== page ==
Doctors have been shocked to remove an 18 metre tapeworm from a man's bum after he eat raw beef.
The 67-year-old patient rocked up to hospital in Thailand and told physicians he was experiencing extreme stomach pains and flatulence.
He gave them a stool sample, which was then sent to a team at the Parasitic Disease Research Centre, in the Nakhon Ratchasima province.
They were able to quickly diagnose him with a tapeworm after the sample was found to have 28 eggs. They gave him deworming medication that would kill the parasite overnight.
The next day, the bloke literally oozed it out of his rectum and medics couldn't believe how long it was.
While it came out in pieces, they laid the whole tapeworm out on a red mat and were able to measure it at a whopping 18 metres (59 feet).
A spokesman for the Parasitic Disease Research Centre said: "A Taenia saginata bovine tapeworm more than 18 metres long was obtained from a patient whose sample was sent to the centre.
"He was given the deworming medication before bedtime and in the morning this long worm came out of his bottom.
"It was very big and took us a while to lay it all out on the ground."
Doctors warned him of the dangers of eating raw beef and pork, as the uncooked meat can be a breeding ground for these sorts of parasites.
Dr Schawanya Rattanapitoon, who led the team, said: "Transmission is caused by eating raw beef. These parasites can live in humans for more than 30 years.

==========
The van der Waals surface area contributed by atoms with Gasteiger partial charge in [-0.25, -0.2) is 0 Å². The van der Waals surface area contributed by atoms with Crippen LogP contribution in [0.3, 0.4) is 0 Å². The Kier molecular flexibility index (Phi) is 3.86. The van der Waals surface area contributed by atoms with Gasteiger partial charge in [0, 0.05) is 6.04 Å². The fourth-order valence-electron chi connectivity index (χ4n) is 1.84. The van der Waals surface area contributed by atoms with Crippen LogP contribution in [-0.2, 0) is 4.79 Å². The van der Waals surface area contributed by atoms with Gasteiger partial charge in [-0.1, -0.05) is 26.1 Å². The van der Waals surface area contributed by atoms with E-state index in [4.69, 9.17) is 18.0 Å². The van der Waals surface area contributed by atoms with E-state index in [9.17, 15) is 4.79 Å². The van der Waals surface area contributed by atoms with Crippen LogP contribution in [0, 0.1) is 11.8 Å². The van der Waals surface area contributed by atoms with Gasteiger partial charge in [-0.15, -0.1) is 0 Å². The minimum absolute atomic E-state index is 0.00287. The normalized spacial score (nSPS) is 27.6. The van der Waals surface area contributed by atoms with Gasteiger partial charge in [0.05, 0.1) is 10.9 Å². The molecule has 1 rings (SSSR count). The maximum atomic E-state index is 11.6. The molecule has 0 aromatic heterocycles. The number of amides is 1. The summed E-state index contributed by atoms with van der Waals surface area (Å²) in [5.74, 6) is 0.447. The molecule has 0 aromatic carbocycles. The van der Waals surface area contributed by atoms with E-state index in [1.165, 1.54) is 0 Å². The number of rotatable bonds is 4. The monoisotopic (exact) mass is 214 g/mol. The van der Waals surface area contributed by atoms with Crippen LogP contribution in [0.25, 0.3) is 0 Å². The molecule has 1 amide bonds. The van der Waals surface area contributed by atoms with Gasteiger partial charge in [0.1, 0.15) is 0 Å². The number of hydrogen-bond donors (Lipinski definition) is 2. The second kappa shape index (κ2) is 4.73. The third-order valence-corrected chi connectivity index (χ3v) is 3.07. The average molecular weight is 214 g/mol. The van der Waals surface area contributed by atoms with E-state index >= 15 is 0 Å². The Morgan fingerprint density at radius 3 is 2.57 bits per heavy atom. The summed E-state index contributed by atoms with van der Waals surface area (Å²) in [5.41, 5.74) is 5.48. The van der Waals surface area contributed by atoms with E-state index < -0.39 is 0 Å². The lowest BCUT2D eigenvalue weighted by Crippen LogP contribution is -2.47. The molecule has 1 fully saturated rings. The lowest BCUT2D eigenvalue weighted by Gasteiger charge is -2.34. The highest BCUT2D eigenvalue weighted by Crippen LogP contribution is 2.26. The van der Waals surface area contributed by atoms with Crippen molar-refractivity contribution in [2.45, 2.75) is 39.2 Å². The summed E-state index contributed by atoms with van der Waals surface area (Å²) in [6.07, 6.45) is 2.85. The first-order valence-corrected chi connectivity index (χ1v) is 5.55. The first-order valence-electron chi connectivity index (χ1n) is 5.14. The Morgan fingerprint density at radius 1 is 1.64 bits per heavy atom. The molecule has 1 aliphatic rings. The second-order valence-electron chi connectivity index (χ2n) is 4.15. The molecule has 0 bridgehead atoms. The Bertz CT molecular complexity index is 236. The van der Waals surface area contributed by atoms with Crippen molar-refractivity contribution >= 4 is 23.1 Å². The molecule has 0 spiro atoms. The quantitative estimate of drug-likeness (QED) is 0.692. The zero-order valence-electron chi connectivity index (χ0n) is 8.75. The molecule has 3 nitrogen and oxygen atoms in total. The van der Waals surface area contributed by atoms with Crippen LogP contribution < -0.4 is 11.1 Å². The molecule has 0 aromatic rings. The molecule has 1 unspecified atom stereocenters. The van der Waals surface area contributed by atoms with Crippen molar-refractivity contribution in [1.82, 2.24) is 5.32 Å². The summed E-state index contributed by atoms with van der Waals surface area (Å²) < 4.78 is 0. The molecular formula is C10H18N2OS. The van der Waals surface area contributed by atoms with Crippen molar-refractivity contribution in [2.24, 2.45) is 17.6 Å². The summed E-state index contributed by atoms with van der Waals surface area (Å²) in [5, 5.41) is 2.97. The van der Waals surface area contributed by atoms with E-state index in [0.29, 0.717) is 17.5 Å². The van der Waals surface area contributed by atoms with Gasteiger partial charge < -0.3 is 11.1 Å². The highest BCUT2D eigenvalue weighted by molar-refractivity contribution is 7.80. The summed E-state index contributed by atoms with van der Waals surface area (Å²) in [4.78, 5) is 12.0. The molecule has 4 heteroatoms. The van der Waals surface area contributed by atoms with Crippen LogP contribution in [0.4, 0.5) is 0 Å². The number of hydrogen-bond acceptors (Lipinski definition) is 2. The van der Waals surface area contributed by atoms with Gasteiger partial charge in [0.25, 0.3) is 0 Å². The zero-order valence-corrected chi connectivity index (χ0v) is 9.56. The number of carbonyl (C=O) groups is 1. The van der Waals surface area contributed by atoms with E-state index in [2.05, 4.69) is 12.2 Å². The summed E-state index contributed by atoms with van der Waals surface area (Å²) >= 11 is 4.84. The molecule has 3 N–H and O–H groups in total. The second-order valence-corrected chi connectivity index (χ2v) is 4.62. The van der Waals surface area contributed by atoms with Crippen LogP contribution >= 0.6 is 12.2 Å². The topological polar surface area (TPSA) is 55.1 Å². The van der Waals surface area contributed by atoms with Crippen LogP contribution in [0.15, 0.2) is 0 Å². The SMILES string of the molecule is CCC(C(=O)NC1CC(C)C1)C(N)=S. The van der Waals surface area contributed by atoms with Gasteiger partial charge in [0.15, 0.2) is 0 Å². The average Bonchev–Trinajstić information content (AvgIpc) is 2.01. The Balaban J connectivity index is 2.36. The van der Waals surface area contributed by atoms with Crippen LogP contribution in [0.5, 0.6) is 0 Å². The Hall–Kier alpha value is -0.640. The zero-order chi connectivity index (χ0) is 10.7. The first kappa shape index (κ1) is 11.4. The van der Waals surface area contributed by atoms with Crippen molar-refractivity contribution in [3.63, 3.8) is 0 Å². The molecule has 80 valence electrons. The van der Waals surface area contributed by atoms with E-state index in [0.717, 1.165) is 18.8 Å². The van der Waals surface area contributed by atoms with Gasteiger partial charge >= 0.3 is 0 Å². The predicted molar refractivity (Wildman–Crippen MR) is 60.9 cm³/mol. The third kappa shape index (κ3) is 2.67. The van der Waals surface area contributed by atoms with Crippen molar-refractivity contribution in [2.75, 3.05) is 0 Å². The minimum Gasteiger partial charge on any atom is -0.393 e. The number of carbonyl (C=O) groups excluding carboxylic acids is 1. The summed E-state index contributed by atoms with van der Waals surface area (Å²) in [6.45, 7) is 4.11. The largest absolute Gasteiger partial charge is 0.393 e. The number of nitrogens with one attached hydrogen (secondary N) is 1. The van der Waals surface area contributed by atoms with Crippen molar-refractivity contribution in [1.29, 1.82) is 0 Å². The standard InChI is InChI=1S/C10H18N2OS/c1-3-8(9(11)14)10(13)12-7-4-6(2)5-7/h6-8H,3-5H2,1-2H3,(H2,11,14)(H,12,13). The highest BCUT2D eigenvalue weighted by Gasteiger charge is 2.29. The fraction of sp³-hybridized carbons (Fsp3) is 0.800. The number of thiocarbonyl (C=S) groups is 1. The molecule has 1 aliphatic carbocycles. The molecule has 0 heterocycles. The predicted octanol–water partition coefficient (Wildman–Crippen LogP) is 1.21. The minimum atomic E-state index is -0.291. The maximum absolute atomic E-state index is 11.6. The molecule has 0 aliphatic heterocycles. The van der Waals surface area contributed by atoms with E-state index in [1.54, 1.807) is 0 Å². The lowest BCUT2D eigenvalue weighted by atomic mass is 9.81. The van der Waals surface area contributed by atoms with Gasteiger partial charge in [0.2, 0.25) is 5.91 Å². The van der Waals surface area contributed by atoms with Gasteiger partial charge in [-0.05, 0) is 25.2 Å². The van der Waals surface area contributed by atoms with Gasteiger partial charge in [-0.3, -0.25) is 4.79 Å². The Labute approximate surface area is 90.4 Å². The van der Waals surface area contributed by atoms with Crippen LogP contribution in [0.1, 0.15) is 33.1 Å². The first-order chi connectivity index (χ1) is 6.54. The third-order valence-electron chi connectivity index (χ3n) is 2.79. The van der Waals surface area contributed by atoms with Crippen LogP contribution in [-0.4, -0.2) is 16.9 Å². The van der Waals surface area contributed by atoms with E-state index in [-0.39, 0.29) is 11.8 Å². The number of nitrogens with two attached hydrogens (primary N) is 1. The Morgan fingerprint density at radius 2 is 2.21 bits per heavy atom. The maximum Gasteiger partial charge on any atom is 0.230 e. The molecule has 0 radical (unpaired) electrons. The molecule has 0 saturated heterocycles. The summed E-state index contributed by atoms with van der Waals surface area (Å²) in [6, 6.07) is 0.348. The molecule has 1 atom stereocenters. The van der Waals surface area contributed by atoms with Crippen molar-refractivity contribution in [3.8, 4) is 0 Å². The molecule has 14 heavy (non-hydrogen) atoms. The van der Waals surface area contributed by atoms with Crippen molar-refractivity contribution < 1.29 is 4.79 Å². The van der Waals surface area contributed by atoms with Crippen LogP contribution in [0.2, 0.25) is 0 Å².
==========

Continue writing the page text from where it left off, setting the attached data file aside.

"However, currently, they do not survive very long because better medication is available. But this tapeworm was very long.
"According to past information, it is the longest that has been seen in Thailand for 50 years.
"We have suggested that the patient's family also have medical tests to find out whether they had parasites as they are also at risk.
"We warned them not to continue consuming raw meat as that is one of the main causes of having parasites in the body."
Tapeworms can live in a person's body for up to 30 years without them knowing anything was amiss, which is an absolutely terrifying thought.
The CDC said: "People with [a tapeworm parasitic infection] may not know they have a tapeworm infection because symptoms are usually mild or nonexistent.
"T. solium tapeworm infections can lead to cysticercosis, which is a disease that can cause seizures, so it is important seek treatment."
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